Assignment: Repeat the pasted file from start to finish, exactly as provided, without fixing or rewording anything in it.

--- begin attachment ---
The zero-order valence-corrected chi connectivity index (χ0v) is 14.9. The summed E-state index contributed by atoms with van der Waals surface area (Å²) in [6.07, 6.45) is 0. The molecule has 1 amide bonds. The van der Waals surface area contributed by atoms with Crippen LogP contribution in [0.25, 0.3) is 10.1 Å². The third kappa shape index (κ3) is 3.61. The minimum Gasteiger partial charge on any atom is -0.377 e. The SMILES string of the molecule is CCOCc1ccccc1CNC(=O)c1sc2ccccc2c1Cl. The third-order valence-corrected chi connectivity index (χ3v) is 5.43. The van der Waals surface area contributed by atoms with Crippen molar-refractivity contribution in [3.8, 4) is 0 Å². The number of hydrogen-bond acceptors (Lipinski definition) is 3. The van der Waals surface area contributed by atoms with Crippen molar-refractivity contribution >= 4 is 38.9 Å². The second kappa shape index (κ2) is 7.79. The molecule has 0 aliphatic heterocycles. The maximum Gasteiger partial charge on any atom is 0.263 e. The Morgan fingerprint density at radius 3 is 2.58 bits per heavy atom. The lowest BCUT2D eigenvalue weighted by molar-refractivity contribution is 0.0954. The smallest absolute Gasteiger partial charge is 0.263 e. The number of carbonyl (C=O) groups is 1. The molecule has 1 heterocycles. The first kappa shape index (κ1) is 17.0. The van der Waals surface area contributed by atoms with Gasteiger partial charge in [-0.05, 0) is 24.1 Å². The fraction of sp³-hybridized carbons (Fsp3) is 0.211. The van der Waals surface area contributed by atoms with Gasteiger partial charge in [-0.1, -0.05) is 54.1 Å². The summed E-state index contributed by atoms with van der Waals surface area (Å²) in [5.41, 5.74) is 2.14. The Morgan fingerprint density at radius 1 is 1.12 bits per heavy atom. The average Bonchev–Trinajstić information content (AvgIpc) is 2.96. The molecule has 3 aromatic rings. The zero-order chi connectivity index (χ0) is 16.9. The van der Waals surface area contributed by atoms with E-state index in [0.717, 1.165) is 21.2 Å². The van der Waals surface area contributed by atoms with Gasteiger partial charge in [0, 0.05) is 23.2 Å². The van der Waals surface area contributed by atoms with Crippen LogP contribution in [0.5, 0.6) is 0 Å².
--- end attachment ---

The zero-order valence-corrected chi connectivity index (χ0v) is 14.9. The summed E-state index contributed by atoms with van der Waals surface area (Å²) in [6.07, 6.45) is 0. The molecule has 1 amide bonds. The van der Waals surface area contributed by atoms with Crippen LogP contribution in [0.25, 0.3) is 10.1 Å². The third kappa shape index (κ3) is 3.61. The minimum Gasteiger partial charge on any atom is -0.377 e. The SMILES string of the molecule is CCOCc1ccccc1CNC(=O)c1sc2ccccc2c1Cl. The third-order valence-corrected chi connectivity index (χ3v) is 5.43. The van der Waals surface area contributed by atoms with Crippen molar-refractivity contribution in [3.8, 4) is 0 Å². The number of hydrogen-bond acceptors (Lipinski definition) is 3. The van der Waals surface area contributed by atoms with Crippen molar-refractivity contribution >= 4 is 38.9 Å². The second kappa shape index (κ2) is 7.79. The molecule has 0 aliphatic heterocycles. The maximum Gasteiger partial charge on any atom is 0.263 e. The Morgan fingerprint density at radius 3 is 2.58 bits per heavy atom. The lowest BCUT2D eigenvalue weighted by molar-refractivity contribution is 0.0954. The smallest absolute Gasteiger partial charge is 0.263 e. The number of carbonyl (C=O) groups is 1. The molecule has 1 heterocycles. The first kappa shape index (κ1) is 17.0. The van der Waals surface area contributed by atoms with Gasteiger partial charge in [-0.05, 0) is 24.1 Å². The fraction of sp³-hybridized carbons (Fsp3) is 0.211. The van der Waals surface area contributed by atoms with Gasteiger partial charge in [-0.1, -0.05) is 54.1 Å². The summed E-state index contributed by atoms with van der Waals surface area (Å²) in [5.41, 5.74) is 2.14. The Morgan fingerprint density at radius 1 is 1.12 bits per heavy atom. The average Bonchev–Trinajstić information content (AvgIpc) is 2.96. The molecule has 3 aromatic rings. The zero-order chi connectivity index (χ0) is 16.9. The van der Waals surface area contributed by atoms with E-state index in [0.717, 1.165) is 21.2 Å². The van der Waals surface area contributed by atoms with Gasteiger partial charge in [0, 0.05) is 23.2 Å². The van der Waals surface area contributed by atoms with Crippen LogP contribution in [0.5, 0.6) is 0 Å².